As Bob left the house this morning wearing a hat and his longjohns, bringing gloves with him, I was reminded once again that winter is coming. I think this weather has more to do with the pro golf tournament being held out at Turning Stone. The weather gods want to keep Central New York pristine, so it dis-encourages people coming to this area. In Seattle there was a popular bumper sticker: "Have you been mean to a tourist today?" Of course, more than half the population had come from somewhere else, and we all knew that Seattle was not the rainy city that has always been promoted. The same with here. A week from now it will be 70 degrees again with brilliant October sunshine. Just have to get those golfers out of here first!
Currently there are 154 active listings in the Skaneateles area as defined by the multiple listing service. Only one new one came on this week, a 3 bedroom under $200,000 in the Jordan-Elbridge School District. No, I take that back. A second property came on and was marked contingent two days later.
More on this. The house had six bedrooms, in the town of Skaneateles but with Marcellus schools, and was priced $80,000 under its assessed value (over $200,000). It looked to be in good shape and sat on two acres. And, as I said, it sold.
Two reasons come to mind. One is that there may be issues with the area and perhaps the people felt it would be devalued soon and they needed to sell quickly. The second that I prefer, is that the agent tried what I call a "California listing." Back in the halcyon days when everything in that state sold for 5 times what it sold for previously, and on the second day of the listing, agents would throw properties on for less than the owner wanted to receive. They then sat back and waited for the offers to flood in, often over 10 the first day. Obviously a bidding war ensued, the owners waited it out, and the buyers set the market price through their bids. The lack of supply of homes dictated the conditions. Of course now there are a glut of homes and prices are falling, these precipitous buyers are "under water" (homes are mortgaged for far more than their worth), and there's a housing crisis. But those were the good old days - always with a price!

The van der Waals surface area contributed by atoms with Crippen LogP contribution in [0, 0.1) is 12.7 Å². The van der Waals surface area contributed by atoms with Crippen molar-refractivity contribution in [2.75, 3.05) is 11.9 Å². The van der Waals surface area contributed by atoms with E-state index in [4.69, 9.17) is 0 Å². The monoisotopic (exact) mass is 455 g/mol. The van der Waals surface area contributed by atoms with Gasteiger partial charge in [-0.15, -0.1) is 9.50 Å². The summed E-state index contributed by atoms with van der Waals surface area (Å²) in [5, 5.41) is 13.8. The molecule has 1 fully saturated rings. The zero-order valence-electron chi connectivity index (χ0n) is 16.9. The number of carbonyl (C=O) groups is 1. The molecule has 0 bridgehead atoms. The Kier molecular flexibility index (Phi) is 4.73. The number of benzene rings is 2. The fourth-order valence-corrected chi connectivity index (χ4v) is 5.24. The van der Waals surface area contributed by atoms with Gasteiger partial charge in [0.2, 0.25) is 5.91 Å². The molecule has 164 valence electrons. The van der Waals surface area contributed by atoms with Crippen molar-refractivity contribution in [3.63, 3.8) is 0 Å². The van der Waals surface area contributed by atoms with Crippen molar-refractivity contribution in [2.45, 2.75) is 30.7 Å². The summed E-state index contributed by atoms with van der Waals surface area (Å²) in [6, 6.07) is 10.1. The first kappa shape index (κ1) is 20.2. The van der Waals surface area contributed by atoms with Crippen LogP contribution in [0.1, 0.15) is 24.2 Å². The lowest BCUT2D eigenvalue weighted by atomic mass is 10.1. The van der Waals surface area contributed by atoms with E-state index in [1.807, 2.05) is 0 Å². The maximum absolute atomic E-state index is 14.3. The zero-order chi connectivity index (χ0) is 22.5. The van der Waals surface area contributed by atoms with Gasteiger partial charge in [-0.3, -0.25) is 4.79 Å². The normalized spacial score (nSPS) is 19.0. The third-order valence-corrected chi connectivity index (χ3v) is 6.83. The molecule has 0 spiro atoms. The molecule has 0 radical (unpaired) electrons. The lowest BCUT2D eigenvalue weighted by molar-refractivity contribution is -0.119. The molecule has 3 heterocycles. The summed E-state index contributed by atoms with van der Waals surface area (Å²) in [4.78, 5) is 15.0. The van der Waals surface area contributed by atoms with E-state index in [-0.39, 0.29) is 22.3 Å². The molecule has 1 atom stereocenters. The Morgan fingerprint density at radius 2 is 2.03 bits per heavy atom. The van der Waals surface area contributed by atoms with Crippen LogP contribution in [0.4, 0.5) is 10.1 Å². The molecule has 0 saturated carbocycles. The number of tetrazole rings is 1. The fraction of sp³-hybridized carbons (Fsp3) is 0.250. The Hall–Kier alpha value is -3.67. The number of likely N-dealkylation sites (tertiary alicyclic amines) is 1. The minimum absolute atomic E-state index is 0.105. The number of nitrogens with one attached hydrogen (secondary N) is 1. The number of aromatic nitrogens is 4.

California listings didn't work as well here. For waterfront, perhaps, because there was so little for so long. For regular homes, if an agent put the home on the market for much less than the home appeared to be worth, it was suspicious, just as I was suspicious of this sale. And generally because these type of listings weren't done, offers came in under the asking price. We just don't have the oversupply of buyers to create the conditions necessary.
There was another home marked contingent - a beautiful waterfront well over one million.
A new closing brought the year-to-date numbers to 59. We are almost there to our third group of 20 when I will post the addresses and sale prices. The new one was listed for years with different Realtors. When it was a quiet for sale by owner I was told the price was $425,000. The last listed price was in the mid-$200,000 range, but the closed price was almost $30,000 higher. I am sure there's a story there, but congratulations to the owner!